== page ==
Marquette signing in. I first saw cake pops at my cousin's cookie shop in Hershey, PA, and I thought they were genius. All that next year I saw cake pops popping up all over and I still just loved the idea. I'm not a big cake fan, but these...I could eat them all day. So when it came time for our Halloween party, I knew that I wanted to try my hand at them. They looked pretty simple. I looked at pictures and jumped into the project.
Don't they just look pretty! I thought so. Well, mine tasted good, but they definitely were plops rather than pops.
What Went Wrong?
Coating the cake pops didn't go so well. They fell off the sticks into the melted chocolate, they crumbled, the chocolate stayed soft too long (and my house wasn't too warm, that's never an issue in the fall/winter), and I couldn't get the coating smooth on the pops. Here's a few ideas of why I think this all might have happened:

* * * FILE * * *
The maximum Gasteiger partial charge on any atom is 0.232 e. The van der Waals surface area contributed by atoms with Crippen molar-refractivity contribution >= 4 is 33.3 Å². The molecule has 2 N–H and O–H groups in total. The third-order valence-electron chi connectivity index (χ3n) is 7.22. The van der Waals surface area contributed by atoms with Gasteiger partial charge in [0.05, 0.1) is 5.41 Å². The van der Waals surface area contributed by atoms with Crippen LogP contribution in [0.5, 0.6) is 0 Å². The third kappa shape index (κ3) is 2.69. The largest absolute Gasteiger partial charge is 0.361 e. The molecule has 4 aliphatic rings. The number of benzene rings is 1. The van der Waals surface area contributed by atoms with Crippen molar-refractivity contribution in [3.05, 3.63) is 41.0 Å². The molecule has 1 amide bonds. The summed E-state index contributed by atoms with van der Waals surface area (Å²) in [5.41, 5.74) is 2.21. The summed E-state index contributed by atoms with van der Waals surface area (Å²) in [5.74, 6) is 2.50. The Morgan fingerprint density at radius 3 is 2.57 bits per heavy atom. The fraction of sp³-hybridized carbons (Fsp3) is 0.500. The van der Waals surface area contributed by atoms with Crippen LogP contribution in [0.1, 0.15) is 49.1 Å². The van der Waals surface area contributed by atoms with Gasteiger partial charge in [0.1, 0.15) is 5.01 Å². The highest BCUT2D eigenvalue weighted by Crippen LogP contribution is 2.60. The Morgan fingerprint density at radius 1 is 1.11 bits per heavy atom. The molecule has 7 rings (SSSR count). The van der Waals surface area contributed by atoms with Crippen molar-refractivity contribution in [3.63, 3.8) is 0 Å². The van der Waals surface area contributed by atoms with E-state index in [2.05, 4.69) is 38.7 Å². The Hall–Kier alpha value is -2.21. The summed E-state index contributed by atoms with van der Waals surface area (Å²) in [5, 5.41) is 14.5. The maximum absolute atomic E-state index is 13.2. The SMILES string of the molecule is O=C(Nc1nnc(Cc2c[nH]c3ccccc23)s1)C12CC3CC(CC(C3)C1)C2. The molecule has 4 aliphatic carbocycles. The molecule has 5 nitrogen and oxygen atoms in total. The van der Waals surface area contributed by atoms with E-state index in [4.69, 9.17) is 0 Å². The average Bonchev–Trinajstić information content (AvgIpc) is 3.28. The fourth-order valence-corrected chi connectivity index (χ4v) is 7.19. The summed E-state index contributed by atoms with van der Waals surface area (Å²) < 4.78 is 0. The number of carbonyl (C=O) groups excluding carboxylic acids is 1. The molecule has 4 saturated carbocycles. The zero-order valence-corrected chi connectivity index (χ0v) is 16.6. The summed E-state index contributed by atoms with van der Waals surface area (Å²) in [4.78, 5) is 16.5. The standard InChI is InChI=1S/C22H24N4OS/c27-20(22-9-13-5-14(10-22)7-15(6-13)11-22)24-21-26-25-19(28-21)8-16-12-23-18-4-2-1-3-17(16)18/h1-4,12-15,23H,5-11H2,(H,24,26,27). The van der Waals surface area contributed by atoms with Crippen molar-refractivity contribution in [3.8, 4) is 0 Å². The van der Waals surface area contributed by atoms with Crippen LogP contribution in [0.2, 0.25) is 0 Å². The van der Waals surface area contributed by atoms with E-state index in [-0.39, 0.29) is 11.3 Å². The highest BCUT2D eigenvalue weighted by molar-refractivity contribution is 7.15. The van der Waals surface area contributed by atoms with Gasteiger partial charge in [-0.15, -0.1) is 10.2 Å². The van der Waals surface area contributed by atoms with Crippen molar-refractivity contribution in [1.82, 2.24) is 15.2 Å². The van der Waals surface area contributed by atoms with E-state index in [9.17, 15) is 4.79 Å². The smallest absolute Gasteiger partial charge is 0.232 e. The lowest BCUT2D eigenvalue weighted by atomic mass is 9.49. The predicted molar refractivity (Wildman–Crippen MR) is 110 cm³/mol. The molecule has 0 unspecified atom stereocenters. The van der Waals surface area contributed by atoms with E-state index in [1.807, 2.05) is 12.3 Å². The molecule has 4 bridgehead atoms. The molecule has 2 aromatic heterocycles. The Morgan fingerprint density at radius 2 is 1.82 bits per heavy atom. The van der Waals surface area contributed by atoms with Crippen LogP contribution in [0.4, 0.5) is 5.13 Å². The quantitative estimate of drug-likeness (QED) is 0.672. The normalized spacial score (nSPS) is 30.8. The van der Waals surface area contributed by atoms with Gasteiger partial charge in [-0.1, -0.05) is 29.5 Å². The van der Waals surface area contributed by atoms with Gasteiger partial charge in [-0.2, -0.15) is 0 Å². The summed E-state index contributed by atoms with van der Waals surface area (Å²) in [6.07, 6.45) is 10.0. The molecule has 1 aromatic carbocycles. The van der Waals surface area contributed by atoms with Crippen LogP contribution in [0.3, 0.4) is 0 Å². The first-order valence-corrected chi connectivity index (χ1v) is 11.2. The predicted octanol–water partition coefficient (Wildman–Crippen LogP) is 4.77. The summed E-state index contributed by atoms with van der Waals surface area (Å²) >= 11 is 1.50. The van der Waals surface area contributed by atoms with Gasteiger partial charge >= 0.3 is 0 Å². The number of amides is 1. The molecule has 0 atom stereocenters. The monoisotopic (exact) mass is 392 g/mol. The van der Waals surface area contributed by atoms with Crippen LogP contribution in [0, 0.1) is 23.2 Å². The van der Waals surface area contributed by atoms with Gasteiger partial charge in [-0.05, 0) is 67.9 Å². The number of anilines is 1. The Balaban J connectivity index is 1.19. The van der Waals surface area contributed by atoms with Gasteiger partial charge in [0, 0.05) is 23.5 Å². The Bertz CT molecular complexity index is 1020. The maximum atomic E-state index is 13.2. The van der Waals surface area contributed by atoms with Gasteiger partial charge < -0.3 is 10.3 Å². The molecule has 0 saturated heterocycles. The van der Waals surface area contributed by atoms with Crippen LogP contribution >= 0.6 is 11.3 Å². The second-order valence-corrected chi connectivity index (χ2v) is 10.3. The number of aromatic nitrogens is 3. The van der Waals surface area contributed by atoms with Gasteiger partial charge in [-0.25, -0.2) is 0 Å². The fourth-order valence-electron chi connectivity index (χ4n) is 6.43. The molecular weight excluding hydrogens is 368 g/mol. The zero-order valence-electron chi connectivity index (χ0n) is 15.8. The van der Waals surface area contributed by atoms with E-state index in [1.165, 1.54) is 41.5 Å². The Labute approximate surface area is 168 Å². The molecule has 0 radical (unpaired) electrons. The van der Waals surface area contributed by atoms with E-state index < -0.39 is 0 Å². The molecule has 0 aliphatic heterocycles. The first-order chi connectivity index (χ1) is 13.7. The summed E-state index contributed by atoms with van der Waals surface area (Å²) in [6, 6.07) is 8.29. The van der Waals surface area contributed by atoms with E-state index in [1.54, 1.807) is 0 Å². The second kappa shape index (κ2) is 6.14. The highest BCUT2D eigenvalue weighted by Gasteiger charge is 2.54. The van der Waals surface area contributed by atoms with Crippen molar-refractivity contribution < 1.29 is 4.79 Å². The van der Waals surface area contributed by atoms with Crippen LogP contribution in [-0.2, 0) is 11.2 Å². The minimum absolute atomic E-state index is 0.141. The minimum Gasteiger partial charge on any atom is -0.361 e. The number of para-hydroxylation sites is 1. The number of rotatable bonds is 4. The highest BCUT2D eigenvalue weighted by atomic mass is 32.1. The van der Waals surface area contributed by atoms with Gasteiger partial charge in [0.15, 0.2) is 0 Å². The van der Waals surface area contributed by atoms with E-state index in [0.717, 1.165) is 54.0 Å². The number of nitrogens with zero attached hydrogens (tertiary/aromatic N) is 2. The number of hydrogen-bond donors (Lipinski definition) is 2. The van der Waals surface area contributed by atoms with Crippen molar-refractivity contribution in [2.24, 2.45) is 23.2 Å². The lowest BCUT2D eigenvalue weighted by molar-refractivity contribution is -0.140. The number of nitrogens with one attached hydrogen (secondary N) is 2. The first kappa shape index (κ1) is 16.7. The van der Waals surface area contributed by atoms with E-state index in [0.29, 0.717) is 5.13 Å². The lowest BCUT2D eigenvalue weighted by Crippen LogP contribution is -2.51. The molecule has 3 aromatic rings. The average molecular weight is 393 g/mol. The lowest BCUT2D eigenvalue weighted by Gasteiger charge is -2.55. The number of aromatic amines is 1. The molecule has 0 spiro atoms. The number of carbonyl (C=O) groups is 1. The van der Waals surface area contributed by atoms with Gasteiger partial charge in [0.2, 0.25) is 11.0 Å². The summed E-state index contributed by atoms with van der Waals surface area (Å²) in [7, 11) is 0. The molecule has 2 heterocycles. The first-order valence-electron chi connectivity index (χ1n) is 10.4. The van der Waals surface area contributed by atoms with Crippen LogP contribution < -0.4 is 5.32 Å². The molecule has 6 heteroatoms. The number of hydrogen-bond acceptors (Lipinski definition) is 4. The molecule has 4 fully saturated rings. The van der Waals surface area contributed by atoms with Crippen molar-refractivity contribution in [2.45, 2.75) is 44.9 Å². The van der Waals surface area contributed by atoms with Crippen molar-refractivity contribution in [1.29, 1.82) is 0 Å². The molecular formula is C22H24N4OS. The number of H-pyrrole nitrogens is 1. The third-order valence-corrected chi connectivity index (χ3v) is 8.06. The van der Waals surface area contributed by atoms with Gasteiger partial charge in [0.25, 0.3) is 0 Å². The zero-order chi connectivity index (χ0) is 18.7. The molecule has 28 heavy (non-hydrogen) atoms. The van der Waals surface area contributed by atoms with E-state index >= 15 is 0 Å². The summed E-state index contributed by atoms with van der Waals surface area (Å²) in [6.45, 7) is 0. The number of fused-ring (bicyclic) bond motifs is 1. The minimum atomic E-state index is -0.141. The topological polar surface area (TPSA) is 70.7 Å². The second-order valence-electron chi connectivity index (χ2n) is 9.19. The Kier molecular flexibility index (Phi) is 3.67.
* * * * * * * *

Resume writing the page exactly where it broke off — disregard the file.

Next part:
- I got impatient and pulled the cake pops out of the freezer before they were frozen solid.
- I used wooden craft sticks instead of the candy sticks.
- The wooden sticks were way cheaper
- There was only one package of the candy sticks left.
- I don't know if this made a difference or not, but I used different melting chocolate than I normally do. I usually use Almond Bark, but this time I got the little colored chips from the cake decorating aisle in wally world.
How to fix this:
- Let the cake pops freeze all the way. That will reduce crumbling and (I think) falling of the stick.
- Use candy sticks. The wood craft sticks didn't work well I think because of their shape (flat and skinny) and maybe cake just adheres to paper better.
- In the future, I'm going to just stick to the chocolate coating I know and love...Almond Bark. If I want different colors, I'll buy the candy coloring.